Seven Keys to Mastering the Art of Networking

By BOB MIODONSKI of CONTRACTORs staff SCOTTSDALE, ARIZ. Many contractors have discovered the power of networking through peer groups, trade associations and best-practices organizations. By developing a network of business associates, contractors have improved their bottom line by knowing where to turn for information and advice. s not one piece of information I need to know that is not available

By BOB MIODONSKI of CONTRACTOR’s staff

SCOTTSDALE, ARIZ. — Many contractors have discovered the power of networking through peer groups, trade associations and best-practices organizations. By developing a network of business associates, contractors have improved their bottom line by knowing where to turn for information and advice.

“There’s not one piece of information I need to know that is not available somewhere or from someone,” said networking expert Brad Hirni, who spoke March 5 here at Power Meeting XX of the Quality Service Contractors, a subgroup of the Plumbing-Heating-Cooling Contractors - National Association.

Despite the benefits of effective networking, Hirni said, not all contractors devote enough attention to developing their networking skills. He suggested that QSC members concentrate on his “Seven Keys to Mastering the Art of Networking”:

1. Think of yourself as an information resource.“ Each of us is different with different experiences, but we’re all a walking, unique encyclopedia of information,” Hirni said. “You have to realize that you have value to others. We all can’t be good at everything, but each of you in running a business may have one or two areas that you’re really good at. A master networker realizes his limitations.”

2. Realize that your most important asset is your positive attitude and self-confidence. In meeting new contacts, you should create a positive first impression by being enthusiastic and projecting positive body language.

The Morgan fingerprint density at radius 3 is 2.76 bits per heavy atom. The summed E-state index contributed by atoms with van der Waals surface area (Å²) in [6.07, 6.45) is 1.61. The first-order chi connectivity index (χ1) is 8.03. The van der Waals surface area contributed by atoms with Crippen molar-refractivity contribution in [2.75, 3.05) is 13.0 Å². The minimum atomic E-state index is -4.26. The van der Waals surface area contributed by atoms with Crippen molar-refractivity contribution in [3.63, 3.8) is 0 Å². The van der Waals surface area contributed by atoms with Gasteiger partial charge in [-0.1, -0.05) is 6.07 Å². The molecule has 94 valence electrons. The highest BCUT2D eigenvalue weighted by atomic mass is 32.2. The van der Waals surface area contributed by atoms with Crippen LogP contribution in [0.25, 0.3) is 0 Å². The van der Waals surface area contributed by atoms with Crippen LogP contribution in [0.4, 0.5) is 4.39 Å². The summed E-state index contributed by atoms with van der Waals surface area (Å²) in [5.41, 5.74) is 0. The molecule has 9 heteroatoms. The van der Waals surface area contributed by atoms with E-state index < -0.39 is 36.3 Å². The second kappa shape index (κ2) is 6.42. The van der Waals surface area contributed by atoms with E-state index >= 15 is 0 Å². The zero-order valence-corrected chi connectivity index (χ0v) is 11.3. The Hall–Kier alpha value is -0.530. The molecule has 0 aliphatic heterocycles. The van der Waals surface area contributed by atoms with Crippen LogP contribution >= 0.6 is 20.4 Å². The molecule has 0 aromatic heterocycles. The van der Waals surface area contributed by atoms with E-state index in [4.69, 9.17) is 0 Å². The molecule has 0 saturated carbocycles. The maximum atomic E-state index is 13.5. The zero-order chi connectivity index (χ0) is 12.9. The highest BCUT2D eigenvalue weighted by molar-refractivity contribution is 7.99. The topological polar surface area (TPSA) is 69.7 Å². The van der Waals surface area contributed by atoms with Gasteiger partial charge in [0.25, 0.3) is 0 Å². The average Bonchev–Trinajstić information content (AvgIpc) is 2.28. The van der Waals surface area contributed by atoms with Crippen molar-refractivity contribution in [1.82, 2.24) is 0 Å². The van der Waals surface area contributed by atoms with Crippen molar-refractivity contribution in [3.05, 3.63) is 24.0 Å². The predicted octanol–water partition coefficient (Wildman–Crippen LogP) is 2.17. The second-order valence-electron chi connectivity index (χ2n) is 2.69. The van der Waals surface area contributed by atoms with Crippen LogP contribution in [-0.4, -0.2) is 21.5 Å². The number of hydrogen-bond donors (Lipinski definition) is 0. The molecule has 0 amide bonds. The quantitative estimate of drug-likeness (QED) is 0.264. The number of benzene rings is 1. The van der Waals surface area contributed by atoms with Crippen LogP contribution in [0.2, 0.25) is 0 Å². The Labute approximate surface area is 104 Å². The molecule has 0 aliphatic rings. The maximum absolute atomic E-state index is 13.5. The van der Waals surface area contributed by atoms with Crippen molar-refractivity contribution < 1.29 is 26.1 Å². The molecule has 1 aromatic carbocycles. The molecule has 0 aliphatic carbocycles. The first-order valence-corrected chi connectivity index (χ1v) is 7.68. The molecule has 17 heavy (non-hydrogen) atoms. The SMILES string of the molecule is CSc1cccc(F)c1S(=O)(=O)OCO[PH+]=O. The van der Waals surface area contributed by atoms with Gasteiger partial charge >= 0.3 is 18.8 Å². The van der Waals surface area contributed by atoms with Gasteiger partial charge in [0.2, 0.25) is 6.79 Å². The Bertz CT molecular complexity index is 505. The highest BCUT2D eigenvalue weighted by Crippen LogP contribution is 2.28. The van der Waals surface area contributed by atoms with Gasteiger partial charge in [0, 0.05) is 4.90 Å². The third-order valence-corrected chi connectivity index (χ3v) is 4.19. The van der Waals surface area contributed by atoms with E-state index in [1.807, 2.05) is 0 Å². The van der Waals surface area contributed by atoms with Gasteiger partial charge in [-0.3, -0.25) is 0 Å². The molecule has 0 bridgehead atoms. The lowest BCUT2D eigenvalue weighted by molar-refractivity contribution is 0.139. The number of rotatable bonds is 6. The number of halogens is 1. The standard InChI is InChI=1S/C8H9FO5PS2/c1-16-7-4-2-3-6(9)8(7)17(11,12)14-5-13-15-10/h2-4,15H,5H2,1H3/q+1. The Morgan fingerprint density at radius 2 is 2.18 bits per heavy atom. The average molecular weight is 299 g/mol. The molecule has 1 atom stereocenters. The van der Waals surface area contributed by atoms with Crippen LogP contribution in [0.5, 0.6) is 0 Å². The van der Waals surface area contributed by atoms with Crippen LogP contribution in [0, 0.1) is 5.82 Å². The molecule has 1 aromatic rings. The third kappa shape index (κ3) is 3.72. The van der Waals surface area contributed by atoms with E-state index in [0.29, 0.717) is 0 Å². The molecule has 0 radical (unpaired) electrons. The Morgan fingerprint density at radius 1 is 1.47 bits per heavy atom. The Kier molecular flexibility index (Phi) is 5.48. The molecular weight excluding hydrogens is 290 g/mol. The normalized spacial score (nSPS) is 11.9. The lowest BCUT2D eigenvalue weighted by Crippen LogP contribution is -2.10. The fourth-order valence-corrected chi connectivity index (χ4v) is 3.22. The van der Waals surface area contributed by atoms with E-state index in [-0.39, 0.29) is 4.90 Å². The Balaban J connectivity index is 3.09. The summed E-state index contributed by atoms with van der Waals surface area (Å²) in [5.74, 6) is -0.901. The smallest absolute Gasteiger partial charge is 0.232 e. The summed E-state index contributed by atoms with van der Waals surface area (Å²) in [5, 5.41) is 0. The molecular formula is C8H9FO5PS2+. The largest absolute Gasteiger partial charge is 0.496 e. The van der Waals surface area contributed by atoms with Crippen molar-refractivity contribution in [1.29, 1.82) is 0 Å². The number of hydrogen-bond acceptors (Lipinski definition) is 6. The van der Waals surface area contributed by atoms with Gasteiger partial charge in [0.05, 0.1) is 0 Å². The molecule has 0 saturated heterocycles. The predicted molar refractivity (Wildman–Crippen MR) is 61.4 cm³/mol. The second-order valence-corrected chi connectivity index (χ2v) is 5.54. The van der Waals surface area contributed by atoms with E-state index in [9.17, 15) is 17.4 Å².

3. Have the courage and desire to make new contacts. “Many of us do not know how to make small talk,” Hirni said. “But you can become knowledgeable about a wide range of subjects by being able to make small talk.”

Fear or lack of confidence prevents some people from trying to make small talk in social settings, he noted.

“Courage is the taking of action in spite of fear,” he said. “Courage is not the absence of fear.”

4. Be useful to others as you seek information from others. “Networking is a two-way street,” Hirni said. “Networkers always have an attitude of gratitude. From the time you meet someone, think about how you can help that person.”

5. Discipline yourself to think proactively about information you want or need. No more than 20% of people think proactively about what they need to know that they don’t know already, Hirni said. Part of the process is to get to know people who may be able to help you.

In social settings, view someone’s nametag as an open invitation to talk to that person. At group dinners, introduce yourself to everyone at the table before you sit down.

Hirni also suggested that QSC members equip themselves with a “10-second commercial,” in which they tell a new contact their name, the name of their company and a benefit of the company stated in a brief but highly memorable way.

6. Always follow up on commitments made to others. If you promise to get back to someone with information, for example, make sure you do so. People won’t forget broken promises.

7. Express “thank you” frequently both verbally and in correspondence. The latter can be done via e-mail or letter. Hirni said he carries pre-stamped thank-you notes with him when he travels.

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